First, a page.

The Minister of Agriculture, Fisheries and Barbuda Affairs, Hon. Samantha Marshall met with farmers in Sanderson’s and Bethesda, which are located in the Southcentral and Southeast agricultural districts, respectively.
The purpose of this meeting was to give farmers the opportunity to voice their difficulties and concerns and to propose suggestions to these difficulties.
Present at this meeting was a representative from Environment, Craig Cole who explained to the farmers funding which is accessible to help them increase their food production and aid in food security.
Cole urged farmers on the need to reorganize themselves into groups and associations, as this would put them in a better position to collectively access funding as a group rather than singly, “When you’re together there’s a louder message,” said Cole.
He also explained to the farmers the many opportunities for them to receive funding to pursue initiatives in the agriculture sector whether it be for equipment, seeds, fertilizers, storage units etc.
As a farmer himself, he explained to the farmers that he understand how hard it can be to produce under the certain conditions but to make use of organizations like his who are there to support them.
Hon. Samantha Marshall appealed to the farmers that a closer relationship needs to be built between the farmers and the Ministry of Agriculture especially since agriculture has the eyes of everyone so there is a need for greater engagement and she also assured the farmers that the Ministry will be doing all they can to improve the agriculture sector.
One of the main concerns, which emanated from the discussions, was the high level of food importation into the country, which has resulted in unfair competition for some locally grown commodities . They expressed that they are being told that there is no consistency in the production of fruits and vegetables.
This relates to their next issue, which is the availability of water to farmers, which is an issue to every farmer in Antigua and Barbuda. The recent Dry spells and significant climate events such as droughts and rising temperatures are affecting farmers more frequently. As a consequence, production output for certain commodities has fell in recent times.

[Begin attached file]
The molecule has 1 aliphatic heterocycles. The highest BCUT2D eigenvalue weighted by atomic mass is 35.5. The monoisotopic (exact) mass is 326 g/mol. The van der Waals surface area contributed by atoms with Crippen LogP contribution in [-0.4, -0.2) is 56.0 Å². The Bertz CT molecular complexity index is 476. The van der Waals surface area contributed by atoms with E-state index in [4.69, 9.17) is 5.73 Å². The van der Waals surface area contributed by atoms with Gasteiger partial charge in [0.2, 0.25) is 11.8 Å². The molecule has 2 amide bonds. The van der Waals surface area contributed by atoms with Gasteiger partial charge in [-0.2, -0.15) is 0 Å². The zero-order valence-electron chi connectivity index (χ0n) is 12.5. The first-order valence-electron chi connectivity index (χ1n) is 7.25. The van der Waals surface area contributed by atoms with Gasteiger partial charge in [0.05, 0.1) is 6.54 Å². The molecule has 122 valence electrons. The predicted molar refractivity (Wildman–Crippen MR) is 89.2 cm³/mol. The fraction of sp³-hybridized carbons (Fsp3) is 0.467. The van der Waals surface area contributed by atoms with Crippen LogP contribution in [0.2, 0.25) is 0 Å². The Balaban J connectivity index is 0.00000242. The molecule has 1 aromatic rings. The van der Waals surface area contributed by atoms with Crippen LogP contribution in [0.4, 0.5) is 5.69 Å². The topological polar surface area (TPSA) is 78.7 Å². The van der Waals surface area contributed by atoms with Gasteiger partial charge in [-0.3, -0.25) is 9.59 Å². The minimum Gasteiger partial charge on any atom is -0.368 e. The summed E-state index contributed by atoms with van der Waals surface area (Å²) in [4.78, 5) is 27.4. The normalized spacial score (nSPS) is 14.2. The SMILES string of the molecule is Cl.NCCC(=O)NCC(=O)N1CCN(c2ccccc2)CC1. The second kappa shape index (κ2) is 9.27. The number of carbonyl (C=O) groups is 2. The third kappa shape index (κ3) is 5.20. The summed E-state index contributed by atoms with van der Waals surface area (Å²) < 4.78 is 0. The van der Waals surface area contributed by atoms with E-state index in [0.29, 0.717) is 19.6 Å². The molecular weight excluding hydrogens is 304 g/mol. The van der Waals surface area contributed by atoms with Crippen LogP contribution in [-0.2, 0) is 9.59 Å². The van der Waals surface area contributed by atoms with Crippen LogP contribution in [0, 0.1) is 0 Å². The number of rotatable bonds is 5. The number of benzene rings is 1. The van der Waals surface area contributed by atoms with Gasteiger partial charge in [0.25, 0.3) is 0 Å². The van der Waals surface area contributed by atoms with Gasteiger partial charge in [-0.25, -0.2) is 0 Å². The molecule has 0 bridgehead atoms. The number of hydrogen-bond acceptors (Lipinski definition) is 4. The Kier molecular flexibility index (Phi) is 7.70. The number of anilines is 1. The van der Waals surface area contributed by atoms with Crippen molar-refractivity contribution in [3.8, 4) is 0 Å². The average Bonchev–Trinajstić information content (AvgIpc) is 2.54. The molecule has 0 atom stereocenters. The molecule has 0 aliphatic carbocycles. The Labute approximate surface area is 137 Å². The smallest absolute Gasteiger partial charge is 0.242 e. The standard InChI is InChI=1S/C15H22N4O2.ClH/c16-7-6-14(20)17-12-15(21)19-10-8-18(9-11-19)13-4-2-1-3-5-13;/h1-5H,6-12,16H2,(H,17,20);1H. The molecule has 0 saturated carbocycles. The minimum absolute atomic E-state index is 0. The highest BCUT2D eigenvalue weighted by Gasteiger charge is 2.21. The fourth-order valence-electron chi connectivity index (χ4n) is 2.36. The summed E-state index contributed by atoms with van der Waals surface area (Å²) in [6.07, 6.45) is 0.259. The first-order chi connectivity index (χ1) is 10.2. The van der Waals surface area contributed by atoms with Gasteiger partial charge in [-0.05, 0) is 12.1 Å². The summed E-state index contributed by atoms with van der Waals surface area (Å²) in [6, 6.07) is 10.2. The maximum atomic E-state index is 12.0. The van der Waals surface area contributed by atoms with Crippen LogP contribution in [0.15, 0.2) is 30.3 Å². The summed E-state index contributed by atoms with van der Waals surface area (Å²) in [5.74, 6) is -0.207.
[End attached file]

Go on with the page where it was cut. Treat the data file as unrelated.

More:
The collection of production data was also cited as a major challenge to the sector. Hon. Samantha Marshall urges farmers to comply with the agriculture officers that come to take the information as there are some who are reluctant to sharing production information for many reasons.
Besides the intrusion of the invasive Giant African Snail, Farmers particularly in the Gaynors Farming Settlement, are now faced by regular destruction of their crops by menacing monkeys in the area, which the Ministry of Agriculture, through both the Veterinary & Livestock and Extension Division are handling in hopes of controlling the situation in the future.
Farmer, Deon Tonge expressed one of the challenges for farmers in the area is the spike in prices for fertilizers and the lack of standardization for produce amongst farmers.
“We are basically not making any money because our expenditures are more than our income,” said Tonge.
He also expressed his gratitude to the Ministry of Agriculture and the Extension Division for continued support to the farmers especially during this difficult time.
Geno Bowne, crop farmer in Bethesda explained that farmers have a constant issue with stray animals destroying crops, whether they eat them or trample them, which is a factor that impedes their production projections.
Browne thinks that the meeting was necessary and informative and has re-encouraged many of the farmers who began to lose faith in the agriculture sector.
In regards to proper leasing of agriculture lands, Browne mentioned that many of them have been farming on their lands for over twenty (20) years and they are still on a rental basis, which obstructs them from developing and expanding, as they have no equity so they are unable to access funding on their own.